Garden Day, on Sunday October 20, is a chance for everyone to sit back and smell the roses.
TV presenter Zoë Brown, who lives in Blouberg, is among those who will be celebrating their gardens on Garden Day.
“I find gardening refreshing and relaxing. It’s the various textures, colours and fragrances that always sparks moments of nostalgia for me,” says Zoë.
Growing up with parents who were avid gardeners, Zoë spent a lot of time in the garden especially with her father.
“I personally feel like we had the most beautiful garden in our street,” she says.
Her latest project is growing her own herb garden at home.
“My mom has a special touch when it comes to a herb garden. And since I’m learning how to cook, I’ve been calling her non-stop for advice. I struggle to keep my plants alive.
“I did not inherit my parents’ green fingers.
“The ones that I do manage to grow and keep alive are my lavender bushes, mint leaves which are great for cocktails, and basil leaves which are excellent for cooking.”
Zoë will be spending Garden Day morning enjoying a girls’ brunch with friends “complete with flower crowns and bubbles”.
But spending time outside, pulling up weeds and tending to prize plants isn’t just good for your garden, it’s also good for you, according Stellenbosch University plant scientist Professor Nox Makunga.
“Next time you are feeling under the weather, down in the dumps or stressed out, don’t reach for a packet of pills – grab your garden fork instead,”he says.
“There are dozens of studies globally that have looked into how gardening affects your health and there’s only one conclusion: gardening is incredibly good for you.”
In fact, gardening is considered so beneficial in the UK that it’s estimated that one in five doctors practise “green prescribing” to help their patients ward off diseases like diabetes and dementia.
Millennials in the UK, disturbed by increasingly turbulent world, are finding peace amid plants. And this can be beneficial in several ways:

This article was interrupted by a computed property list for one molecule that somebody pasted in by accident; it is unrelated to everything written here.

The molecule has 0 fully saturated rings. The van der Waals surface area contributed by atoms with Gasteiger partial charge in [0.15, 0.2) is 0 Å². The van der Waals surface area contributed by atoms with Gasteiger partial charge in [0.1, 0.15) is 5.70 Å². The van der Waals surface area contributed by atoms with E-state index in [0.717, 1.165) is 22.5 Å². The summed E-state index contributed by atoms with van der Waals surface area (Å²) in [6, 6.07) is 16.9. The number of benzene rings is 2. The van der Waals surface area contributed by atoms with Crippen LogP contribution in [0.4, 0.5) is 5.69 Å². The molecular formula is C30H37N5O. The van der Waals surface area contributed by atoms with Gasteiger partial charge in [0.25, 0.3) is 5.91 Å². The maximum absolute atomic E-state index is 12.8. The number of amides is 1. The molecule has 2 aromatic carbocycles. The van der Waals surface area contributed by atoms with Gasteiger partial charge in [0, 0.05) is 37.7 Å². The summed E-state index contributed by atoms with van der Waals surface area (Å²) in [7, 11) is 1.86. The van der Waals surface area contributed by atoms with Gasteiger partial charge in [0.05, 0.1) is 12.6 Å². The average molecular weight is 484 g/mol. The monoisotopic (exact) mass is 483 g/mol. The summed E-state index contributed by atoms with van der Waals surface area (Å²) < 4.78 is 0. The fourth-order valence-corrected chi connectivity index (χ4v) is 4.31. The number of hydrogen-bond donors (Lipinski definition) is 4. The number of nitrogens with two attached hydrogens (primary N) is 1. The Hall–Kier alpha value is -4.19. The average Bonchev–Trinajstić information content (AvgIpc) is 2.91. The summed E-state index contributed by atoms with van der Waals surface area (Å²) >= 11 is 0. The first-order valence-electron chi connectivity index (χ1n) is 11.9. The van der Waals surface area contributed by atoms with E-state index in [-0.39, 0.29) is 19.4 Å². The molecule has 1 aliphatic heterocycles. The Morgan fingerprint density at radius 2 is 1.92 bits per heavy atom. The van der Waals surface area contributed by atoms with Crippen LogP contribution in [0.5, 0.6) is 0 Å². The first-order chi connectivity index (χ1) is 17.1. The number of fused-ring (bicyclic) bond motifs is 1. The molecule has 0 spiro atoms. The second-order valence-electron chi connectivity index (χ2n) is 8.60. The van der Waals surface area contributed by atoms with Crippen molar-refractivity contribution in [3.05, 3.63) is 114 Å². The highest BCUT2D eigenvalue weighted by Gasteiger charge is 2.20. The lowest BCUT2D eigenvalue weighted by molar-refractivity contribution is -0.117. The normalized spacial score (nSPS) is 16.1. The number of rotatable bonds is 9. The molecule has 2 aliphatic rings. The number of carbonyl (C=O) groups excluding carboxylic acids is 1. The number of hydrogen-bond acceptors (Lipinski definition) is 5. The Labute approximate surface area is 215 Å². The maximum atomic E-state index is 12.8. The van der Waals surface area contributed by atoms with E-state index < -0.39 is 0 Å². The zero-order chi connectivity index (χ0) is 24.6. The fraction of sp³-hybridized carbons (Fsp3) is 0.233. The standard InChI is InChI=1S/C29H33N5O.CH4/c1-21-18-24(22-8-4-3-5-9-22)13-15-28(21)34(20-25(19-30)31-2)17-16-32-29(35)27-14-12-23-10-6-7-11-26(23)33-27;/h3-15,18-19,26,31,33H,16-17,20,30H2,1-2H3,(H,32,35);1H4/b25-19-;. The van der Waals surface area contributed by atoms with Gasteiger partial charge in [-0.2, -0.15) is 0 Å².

Replace screens with greens for lifelong genes. Every hour spent in front of the TV screen shortens your life by 21 minutes, whereas every hour spent gardening lengthens it.
School gardening clubs teach children fine motor skills through tasks such as transplanting seedlings and tying tomatoes.
Green finger gains.
Gardening gets us off our couches and increases physical health by an average of 33%, also contributing to a decreased rate of heart disease and diabetes. Half an hour pushing a lawnmower burns 150 calories, equivalent to a moderate session in the gym and you’ll never have to worry about renewing your membership.
Couples who garden together, stay together.
Planting partners report that they’re far more patient with each other.
The secret of gardeners’ happiness could well lie in the soil: mice show increased levels of serotonin – the “happiness hormone” – when exposed to soil bacteria.
Planting for productivity.
Office workers who have houseplants on their desks are 15% more productive than those who don’t.
Taking “thyme” out.
A study undertaken by two researchers at Leiden University and Wageningen University and Research Center in The Netherlands, asked two groups of people to perform a highly stressful task.
During their downtime, they asked one group to read a book and the other to perform 30 minutes of gardening. Even though both tasks lowered levels of cortisol (the stress-inducing hormone) in the brain, gardening had a higher effect.
To take part in Garden Day, visit www.gardenday.co.za to download a toolkit with hits, tips and how-to videos.
Share your Garden Day celebrations on social media by tagging @GardenDaySA and using #GardenDaySA.